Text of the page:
Icon - Arrow LeftAn icon we use to indicate a rightwards action. Icon - Arrow RightAn icon we use to indicate a leftwards action. Icon - External LinkAn icon we use to indicate a button link is external. Icon - MessageThe icon we use to represent an email action. Icon - Down ChevronUsed to indicate a dropdown. Icon - CloseUsed to indicate a close action. Icon - Dropdown ArrowUsed to indicate a dropdown. Icon - Location PinUsed to showcase a location on a map. Icon - Zoom OutUsed to indicate a zoom out action on a map. Icon - Zoom InUsed to indicate a zoom in action on a map. Icon - SearchUsed to indicate a search action. Icon - EmailUsed to indicate an emai action. Icon - FacebookFacebooks brand mark for use in social sharing icons. flipboard Icon - InstagramInstagrams brand mark for use in social sharing icons. Icon - PinterestPinterests brand mark for use in social sharing icons. Icon - TwitterTwitters brand mark for use in social sharing icons. Icon - Check MarkA check mark for checkbox buttons.
You are reading

Gardening 101: Mexican Orange Blossom

Search

Gardening 101: Mexican Orange Blossom

August 1, 2017

Mexican Orange Blossom, Choisya ternata: “Behaved Bloomer”

Every garden, regardless of aesthetic and theme, needs hardworking, foundational shrubs that look good year round. Some gardens need more: a shrub that also is deer resistant, flowering, easy to maintain, and tolerant of awkward partly shady spots. Mexican orange blossom (Choisya ternata) is that plant.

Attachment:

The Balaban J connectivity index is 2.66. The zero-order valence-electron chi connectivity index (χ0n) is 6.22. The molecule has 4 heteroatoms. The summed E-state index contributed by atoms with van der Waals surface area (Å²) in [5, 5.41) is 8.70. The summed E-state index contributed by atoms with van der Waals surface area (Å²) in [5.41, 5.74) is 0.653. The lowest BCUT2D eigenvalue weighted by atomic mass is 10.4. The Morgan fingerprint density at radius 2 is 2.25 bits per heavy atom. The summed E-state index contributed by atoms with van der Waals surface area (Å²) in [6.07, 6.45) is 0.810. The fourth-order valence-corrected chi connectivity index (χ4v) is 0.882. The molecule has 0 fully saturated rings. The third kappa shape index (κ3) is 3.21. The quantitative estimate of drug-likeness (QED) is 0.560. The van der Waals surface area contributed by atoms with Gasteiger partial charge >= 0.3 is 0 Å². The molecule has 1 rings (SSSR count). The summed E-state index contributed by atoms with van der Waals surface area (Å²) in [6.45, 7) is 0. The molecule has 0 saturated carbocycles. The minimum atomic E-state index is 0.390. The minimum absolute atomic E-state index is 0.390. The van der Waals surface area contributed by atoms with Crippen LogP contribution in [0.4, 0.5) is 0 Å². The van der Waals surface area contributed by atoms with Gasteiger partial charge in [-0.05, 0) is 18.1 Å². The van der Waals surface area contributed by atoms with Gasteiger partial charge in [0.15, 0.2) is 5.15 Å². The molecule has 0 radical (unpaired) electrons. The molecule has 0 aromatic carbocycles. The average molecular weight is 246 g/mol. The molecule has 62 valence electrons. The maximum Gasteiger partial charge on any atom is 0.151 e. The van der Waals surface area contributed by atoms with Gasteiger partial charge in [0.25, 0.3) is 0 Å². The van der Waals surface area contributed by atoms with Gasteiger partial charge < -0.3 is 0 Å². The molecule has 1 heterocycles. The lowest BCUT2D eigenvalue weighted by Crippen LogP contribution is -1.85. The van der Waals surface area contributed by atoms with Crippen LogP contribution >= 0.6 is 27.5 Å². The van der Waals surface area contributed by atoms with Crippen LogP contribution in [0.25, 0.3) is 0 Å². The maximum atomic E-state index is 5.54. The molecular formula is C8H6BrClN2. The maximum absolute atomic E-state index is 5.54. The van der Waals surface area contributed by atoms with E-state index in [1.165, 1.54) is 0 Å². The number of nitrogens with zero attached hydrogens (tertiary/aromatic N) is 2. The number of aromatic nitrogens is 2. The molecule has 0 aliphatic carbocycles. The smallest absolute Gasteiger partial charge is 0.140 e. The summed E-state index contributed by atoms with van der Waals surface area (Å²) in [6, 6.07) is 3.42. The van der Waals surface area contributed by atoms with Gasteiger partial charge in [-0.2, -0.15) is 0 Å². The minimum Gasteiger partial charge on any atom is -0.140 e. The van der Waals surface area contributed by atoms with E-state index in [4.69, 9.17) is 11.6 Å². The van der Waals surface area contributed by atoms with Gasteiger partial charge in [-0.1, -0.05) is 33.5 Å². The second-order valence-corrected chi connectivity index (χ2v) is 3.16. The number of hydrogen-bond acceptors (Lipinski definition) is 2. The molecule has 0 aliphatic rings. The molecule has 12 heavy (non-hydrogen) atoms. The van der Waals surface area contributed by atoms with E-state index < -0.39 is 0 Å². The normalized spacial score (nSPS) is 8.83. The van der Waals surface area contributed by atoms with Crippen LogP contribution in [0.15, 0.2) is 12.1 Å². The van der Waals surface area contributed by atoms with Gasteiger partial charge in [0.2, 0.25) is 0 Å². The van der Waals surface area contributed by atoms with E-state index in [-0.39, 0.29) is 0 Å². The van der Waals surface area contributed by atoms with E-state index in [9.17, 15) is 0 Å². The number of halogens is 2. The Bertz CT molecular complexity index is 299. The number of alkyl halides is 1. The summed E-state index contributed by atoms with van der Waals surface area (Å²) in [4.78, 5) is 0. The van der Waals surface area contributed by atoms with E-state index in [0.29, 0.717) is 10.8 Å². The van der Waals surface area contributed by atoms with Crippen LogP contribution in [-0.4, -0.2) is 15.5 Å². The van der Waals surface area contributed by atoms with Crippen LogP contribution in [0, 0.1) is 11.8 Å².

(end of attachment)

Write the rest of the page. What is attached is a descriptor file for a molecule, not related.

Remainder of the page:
Read on to learn more about Mexican orange blossom’s versatile, well-behaved nature:

Originating from Mexico, Choisya is a moderate sized evergreen shrub that grows to roughly 6 feet and slightly wider (but can be kept much smaller by tight pruning). I employ this hardworking shrub for un-glamorous jobs like covering footings, obscuring utility boxes, and creating backdrops for smaller perennials. I also use Choisya for more center stage positions when I need to create an attractive border, and act as under-story companions to taller plants such as palms and Japanese maples. Because the leaves are pleasantly shiny and the flowers are white, try planting Mexican orange blossom in a white-themed or midnight garden where its attributes can be truly appreciated.

Photograph by Stan Shebs via Wikimedia.
Above: Photograph by Stan Shebs via Wikimedia.

A fine variety called ‘Sundance’ has bright chartreuse evergreen leaves and provides year round color. Fragrant white blooms also appear in early summer. This variety brightens a partly shaded spot and looks especially bold next to burgundy-colored foliage (on plants such as Cordyline ‘Design-a-line’ or underplanted with Heuchera ‘Plum Passion’.

Choisya ternata by Hedwig Storch via Wikimedia.
Above: Choisya ternata by Hedwig Storch via Wikimedia.

Cheat Sheet

  • Fragrant dainty white flowers bloom in early summer from glossy, aromatic green leaves. I cut a bunch of flowering stems and use them in demure flower arrangements around my house.
  • Flowers also attract butterflies and birds but luckily not deer.
  • A versatile shrub that assimilates into Asian, cottage, and contemporary garden styles.

Keep It Alive

  • Choisya ternata is most content in sun to part sun with regular water especially during the first growing season to ensure a deep root system.
  • Slightly acidic, well draining soil is best for Mexican orange blossom.
  • Prune shrubs after flowering to maintain a tidy appearance and to control wayward growth.
  • Choisya ternata is perennial is USDA growing zones 7 to 10.

See more growing tips in Mexican Orange Blossom: A Field Guide to Planting, Care & Design in our curated guides to Shrubs 101. For more landscaping ideas with shrubs, read:

Have a Question or Comment About This Post?

Join the conversation

v5.0